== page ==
Susie Boyt: ‘I found Noel Streatfeild in the phone book and called her’ | Books

My earliest reading memory
I loved a picture book called Story Number 1 by Eugène Ionesco. It showed a seedy household from the 1960s, where the mother and father lived the very high life and were always hungover. Every morning, their maid Jacqueline brings them a huge tray on which their little girl is crouched, wedged between ham, eggs, coffee and postcards.

My favorite book growing up
Crazy about dancing as a kid, I was addicted to ballet shoes. There was something about show business as a cure for genteel poverty that really appealed to me. One night I found Noel Streatfeild in the phone book and called her!

The book that changed me as a teenager
I read The Confusions of Young Törless by Robert Musil when I was 14 because I heard someone call it “nervous romance”. The subject was chilling: Sadistic, sexual bullying at an Austro-Hungarian military academy for boys, but I was mesmerized by the quality of the writing style. I felt like I was in the hands of a genius.

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The writer who changed my mind
Henry James explained my life to me. When I think back to everything I’ve ever thought and everything anyone has ever said to me, his commitment to reflecting the entire landscape of human consciousness makes so much sense. His preoccupation with how to be good in the world without embracing too much the taint that the word ‘worldly’ carries soon became a focus. I also love its fidelity to perceptions that have a provisional quality: the comment you thought you might have heard but actually didn’t say, or the moment you’re sure someone is catching you doing something has what you wouldn’t think in a million years…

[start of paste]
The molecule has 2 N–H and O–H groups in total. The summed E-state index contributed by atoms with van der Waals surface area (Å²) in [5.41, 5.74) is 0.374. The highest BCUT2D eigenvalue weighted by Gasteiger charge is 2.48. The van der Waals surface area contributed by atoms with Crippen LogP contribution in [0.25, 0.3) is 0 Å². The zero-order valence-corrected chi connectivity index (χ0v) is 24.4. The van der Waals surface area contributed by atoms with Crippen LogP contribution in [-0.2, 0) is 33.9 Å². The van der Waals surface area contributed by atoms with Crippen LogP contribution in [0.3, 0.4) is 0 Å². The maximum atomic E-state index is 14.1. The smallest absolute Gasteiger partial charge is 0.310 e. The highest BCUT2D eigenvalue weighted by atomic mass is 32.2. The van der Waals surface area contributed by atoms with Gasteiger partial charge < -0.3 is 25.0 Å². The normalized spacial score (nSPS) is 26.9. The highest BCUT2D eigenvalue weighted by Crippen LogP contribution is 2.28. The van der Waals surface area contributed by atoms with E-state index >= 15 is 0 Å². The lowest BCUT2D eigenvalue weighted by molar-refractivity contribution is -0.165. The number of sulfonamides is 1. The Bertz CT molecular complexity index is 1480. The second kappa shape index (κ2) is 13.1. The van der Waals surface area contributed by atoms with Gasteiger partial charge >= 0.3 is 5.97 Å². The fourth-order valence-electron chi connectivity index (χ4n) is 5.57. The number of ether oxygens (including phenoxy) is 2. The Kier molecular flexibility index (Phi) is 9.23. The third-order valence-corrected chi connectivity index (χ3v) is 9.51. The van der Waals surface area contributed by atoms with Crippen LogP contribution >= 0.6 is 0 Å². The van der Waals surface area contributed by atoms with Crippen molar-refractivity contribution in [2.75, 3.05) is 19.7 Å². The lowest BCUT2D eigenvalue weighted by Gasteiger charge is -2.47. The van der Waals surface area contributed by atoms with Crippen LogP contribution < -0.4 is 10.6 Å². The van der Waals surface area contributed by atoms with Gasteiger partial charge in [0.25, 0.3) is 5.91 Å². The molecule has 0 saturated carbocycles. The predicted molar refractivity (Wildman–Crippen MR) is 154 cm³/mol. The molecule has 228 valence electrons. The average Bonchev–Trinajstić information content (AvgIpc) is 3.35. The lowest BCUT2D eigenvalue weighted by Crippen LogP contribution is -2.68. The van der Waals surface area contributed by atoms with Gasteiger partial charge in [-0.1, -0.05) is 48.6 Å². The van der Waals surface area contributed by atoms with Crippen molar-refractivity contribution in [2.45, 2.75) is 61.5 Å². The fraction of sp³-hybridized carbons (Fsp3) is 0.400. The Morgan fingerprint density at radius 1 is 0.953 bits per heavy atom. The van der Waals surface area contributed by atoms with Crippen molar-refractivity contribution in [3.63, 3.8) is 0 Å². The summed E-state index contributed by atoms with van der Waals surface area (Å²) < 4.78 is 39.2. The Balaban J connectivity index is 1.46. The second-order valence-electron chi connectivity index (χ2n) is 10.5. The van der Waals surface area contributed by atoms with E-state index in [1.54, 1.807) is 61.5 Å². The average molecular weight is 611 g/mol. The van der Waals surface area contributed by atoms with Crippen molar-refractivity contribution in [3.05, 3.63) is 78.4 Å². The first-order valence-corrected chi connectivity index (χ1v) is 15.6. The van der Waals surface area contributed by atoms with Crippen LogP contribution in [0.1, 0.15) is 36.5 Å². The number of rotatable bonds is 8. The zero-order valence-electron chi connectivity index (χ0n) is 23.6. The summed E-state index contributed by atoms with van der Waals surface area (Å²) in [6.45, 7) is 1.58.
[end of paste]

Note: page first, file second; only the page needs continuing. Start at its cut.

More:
The book that made me want to be a writer
When I left elementary school, the principal gave me a copy of James Vance Marshall’s Walkabout. In it she wrote, “I hope one day to see a book of your writings on a bookseller’s shelves.” I got knocked out.

The book I read again
I’m always reading John Berryman’s 77 Dream Songs, cheering him on, despairing at him, immersing himself in his oddly refined sensibility as I absorb all the pain and chaos of his days. He evokes the poignancy and wonder of living on the very edge of things, life between the teeth, with Shakespeare as a lifeboat.

The books I could never read again
I read Saul Bellow’s novels in my twenties, and their intense vibrancy and wild, heroic drive have stayed with me. I think they would strike me as sexist now, and Bellow’s disturbing attitude toward race would cause consternation.

The book I discovered later in life
Set largely in Harlem in the 1920s, Jazz by Toni Morrison is a complex, surprising, richly textured novel that draws you so deeply into its world that you feel like you’re living in the thin-walled apartment next door.

read my consolation
I go back to The Slaves of Solitude by Patrick Hamilton, where Miss Roach’s compulsive and brave adventures in the Rosamund Tea Rooms, a guest house in a small English town, in 1943 delight and horrify. The spelling is sublime, the subtle evocation of wartime meticulous, and Miss Roach is a queen.

That book I am reading right now
Annie Ernaux’s memoir The Years is of generous lyrical precision, spanning not only her life, thoughts and hopes but also broader currents in France from 1941 to 2006. Ernaux writes brilliantly about times of great scarcity, both emotional and material, but also over the Spree and powerlessness of the celebrations.

Loved and Missed by Susie Boyt is published by Virago. To support the Guardian and Observer, order your copy at guardianbookshop.com. Shipping costs may apply.

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